Healthy Highlights in the Castle Hill Culinary Garden
“Let food be thy medicine” ~Hippocrates
The more I researched for this blog post, the more impressed I became by the wide range of health benefits present in the flowers, vegetables, and herbs we grow. This article will outline some healthy highlights for each plant, but there are so many more benefits to be aware of! I hope this post inspires you to look further in to some of your favorite fresh foods and gives you a new appreciation for some of my favorites here at Castle Hill!
Edible flowers are a wonderful way to add color and nutrition to any dish. Studies show that most are high in antioxidants, anti-inflammatory compounds and essential minerals. Many edible flowers are a rich source of vitamin C, and some – such as chamomile and corn flower – can ease anxiety and aid digestion. At Castle Hill, we grow a wide range of edible flowers including: nasturtiums, borage, viola, begonia, sweet alyssum, corn flower, chamomile and marigold. The bright and peppery nasturtiums are chock full of vitamin C and have been used for centuries to boost the immune system and fight sickness with their antibiotic properties. Nearby, the star-shaped blue borage is made up of polyunsaturated fatty acids necessary to cellular development and overall health. So nice to know that these cheerful blooms have so much to offer!
Parsley, along with edible flowers, is one of my favorite plants to work with. I swear it must have mood enhancing properties because whenever I harvest it I feel awash with happiness. There’s something in the scent and sight of its bright green leaves that lifts me up every time. And having done my homework I realize that endorphins aside, parsley gives us many reasons to be happy. For one, parsley contains a flavonoid called myricetin that has been shown to fight cancer, regulate blood sugar and provide anti-inflammatory effects. Parsley also has bone-enhancing vitamin K and immune-boosting vitamin C, plus vitamin A and folic acid.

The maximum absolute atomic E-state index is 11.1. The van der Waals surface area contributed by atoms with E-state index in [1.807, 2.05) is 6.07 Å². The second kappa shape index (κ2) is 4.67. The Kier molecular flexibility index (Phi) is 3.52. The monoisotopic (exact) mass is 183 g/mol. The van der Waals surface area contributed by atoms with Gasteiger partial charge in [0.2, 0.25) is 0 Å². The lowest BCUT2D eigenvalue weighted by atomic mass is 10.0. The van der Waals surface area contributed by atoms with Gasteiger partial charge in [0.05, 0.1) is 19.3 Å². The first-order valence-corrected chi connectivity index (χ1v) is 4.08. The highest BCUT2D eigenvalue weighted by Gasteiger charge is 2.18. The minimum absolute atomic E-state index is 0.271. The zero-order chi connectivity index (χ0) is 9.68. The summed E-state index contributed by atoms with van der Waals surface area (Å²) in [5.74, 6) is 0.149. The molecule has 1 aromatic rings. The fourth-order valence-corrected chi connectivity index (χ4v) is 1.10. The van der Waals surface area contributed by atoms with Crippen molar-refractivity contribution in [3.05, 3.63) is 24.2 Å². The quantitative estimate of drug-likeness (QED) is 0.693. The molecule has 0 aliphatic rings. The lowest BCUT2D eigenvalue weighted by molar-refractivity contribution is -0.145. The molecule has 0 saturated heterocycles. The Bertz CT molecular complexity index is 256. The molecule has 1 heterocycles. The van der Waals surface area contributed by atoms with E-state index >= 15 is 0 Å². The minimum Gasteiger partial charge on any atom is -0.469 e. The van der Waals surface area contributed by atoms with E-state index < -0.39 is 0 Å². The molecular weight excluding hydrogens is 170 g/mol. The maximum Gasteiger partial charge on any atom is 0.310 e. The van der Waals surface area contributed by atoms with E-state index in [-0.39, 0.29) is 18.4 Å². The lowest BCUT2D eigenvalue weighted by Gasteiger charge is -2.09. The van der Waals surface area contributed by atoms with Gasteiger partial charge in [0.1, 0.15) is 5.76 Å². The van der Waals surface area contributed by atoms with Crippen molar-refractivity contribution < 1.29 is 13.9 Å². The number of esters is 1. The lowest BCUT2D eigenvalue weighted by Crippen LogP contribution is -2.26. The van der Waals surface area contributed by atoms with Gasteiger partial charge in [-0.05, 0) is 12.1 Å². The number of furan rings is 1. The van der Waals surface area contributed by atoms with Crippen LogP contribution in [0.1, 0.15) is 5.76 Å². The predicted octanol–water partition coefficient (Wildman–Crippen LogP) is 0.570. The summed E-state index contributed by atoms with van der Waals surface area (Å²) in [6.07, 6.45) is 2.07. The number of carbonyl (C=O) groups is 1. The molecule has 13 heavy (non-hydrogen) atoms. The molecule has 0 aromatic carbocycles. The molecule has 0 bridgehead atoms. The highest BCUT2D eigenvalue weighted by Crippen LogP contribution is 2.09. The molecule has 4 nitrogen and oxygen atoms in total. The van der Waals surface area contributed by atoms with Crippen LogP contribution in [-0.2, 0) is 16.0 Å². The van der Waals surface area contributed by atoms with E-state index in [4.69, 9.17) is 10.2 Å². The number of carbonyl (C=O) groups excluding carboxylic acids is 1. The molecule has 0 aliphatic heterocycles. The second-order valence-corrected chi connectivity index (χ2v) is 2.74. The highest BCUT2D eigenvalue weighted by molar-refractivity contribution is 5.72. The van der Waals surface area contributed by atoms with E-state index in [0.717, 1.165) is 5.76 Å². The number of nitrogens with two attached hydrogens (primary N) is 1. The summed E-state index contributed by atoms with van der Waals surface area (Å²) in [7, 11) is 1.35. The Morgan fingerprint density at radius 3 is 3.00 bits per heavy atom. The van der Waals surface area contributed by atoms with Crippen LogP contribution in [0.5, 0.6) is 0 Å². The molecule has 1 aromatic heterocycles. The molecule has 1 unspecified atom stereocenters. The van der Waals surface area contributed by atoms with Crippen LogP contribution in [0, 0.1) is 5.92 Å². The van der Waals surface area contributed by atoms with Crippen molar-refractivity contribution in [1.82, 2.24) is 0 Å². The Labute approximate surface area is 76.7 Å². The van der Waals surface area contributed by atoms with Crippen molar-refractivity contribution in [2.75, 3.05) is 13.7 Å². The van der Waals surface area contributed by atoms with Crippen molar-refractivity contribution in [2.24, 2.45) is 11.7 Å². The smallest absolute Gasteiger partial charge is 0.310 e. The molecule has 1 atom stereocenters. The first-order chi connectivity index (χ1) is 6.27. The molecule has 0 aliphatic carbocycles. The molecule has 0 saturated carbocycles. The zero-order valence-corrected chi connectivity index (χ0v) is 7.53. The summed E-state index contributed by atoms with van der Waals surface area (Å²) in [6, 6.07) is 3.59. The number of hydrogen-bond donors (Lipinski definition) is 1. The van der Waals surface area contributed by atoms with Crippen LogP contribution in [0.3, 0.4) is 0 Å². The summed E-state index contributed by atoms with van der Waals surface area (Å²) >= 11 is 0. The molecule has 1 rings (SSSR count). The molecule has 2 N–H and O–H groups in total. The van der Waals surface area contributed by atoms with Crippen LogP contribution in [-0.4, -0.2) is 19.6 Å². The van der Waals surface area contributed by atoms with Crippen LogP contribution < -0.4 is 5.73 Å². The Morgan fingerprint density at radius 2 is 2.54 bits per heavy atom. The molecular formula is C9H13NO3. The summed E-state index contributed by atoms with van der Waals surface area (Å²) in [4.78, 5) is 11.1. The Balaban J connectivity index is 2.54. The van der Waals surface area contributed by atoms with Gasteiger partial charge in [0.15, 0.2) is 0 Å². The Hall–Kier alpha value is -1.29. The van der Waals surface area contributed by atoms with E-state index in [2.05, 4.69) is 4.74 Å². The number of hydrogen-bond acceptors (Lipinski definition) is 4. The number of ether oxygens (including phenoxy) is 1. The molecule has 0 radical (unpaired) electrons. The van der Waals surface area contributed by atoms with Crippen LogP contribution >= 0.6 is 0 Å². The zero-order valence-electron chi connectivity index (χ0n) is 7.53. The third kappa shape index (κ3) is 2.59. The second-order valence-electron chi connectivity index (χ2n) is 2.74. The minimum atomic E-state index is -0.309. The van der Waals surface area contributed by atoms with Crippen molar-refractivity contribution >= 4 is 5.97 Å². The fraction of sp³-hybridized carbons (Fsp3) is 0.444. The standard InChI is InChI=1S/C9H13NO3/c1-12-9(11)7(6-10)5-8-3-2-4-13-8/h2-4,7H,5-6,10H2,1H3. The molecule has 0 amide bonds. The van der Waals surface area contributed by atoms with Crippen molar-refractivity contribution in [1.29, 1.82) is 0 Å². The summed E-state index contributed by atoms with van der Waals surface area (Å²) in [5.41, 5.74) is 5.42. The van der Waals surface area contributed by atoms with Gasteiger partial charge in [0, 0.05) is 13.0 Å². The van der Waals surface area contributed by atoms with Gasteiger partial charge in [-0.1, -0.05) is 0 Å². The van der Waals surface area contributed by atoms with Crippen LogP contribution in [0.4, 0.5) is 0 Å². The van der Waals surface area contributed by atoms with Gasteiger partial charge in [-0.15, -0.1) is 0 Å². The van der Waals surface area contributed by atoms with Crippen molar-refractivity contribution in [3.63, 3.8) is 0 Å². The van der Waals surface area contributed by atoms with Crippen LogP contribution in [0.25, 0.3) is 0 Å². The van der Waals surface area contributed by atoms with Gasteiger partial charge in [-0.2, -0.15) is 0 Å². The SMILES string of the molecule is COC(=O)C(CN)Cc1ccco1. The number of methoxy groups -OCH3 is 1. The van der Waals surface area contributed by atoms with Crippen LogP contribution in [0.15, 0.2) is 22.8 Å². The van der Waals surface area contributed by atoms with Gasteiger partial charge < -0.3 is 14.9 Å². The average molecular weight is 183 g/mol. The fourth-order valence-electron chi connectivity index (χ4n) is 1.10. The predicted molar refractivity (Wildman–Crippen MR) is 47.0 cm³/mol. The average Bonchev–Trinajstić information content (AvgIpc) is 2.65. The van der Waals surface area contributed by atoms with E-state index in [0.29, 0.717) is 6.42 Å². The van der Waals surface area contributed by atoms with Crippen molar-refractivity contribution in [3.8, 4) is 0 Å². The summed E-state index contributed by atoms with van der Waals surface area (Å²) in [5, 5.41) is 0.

Radishes at Castle Hill come in many shapes and sizes. We mainly grow three varieties and keep them going all season. Radishes help cleanse the liver and stomach and are high in antioxidants, zinc, potassium, magnesium, and vitamins E, A, C, B6 and K. These low-calorie, high fiber veggies are nutrient packed and delicious on Castle Hill salads, sandwiches and other fresh dishes.
Chives are another nutrient-dense food that contain vitamins A, C and K, along with folate, calcium, magnesium, phosphorus and potassium. Along with other plants in the allium family, chives contain allyl sulfides that aid digestion and boost the immune system.
Swiss Chard is a vigorous plant that will grow in full sun or part shade and will tolerate wet or dry conditions. It produces all season long and is packed with vitamins A, C, and K, as well as magnesium, potassium and iron.
Kale is almost as easy to grow as chard, although it does not appreciate when temperatures get too high so we use extra mulch to harvest all season. Kale has been dubbed a “super food” in many circles and has become synonymous with healthy eating. Kale is a high fiber vegetable with nearly 3 grams of protein per cup! Kale contains vitamins A, C, K and folate, along with alpha-linolenic acid, a healthy omega-3 fatty acid sought after in fish oil. Kale also hosts necessary minerals such as calcium, magnesium, zinc and potassium, which aid good health in a myriad of ways.
With all of the produce listed here, it is important to remember that the potency is highest when the plant is first picked. I’ve noted before how appreciative I am to be growing food that travels meters – not miles- to where it is served, and this is one of the reasons!
Enjoy Good Food and Good Health,
Horticulturist, Castle Hill Inn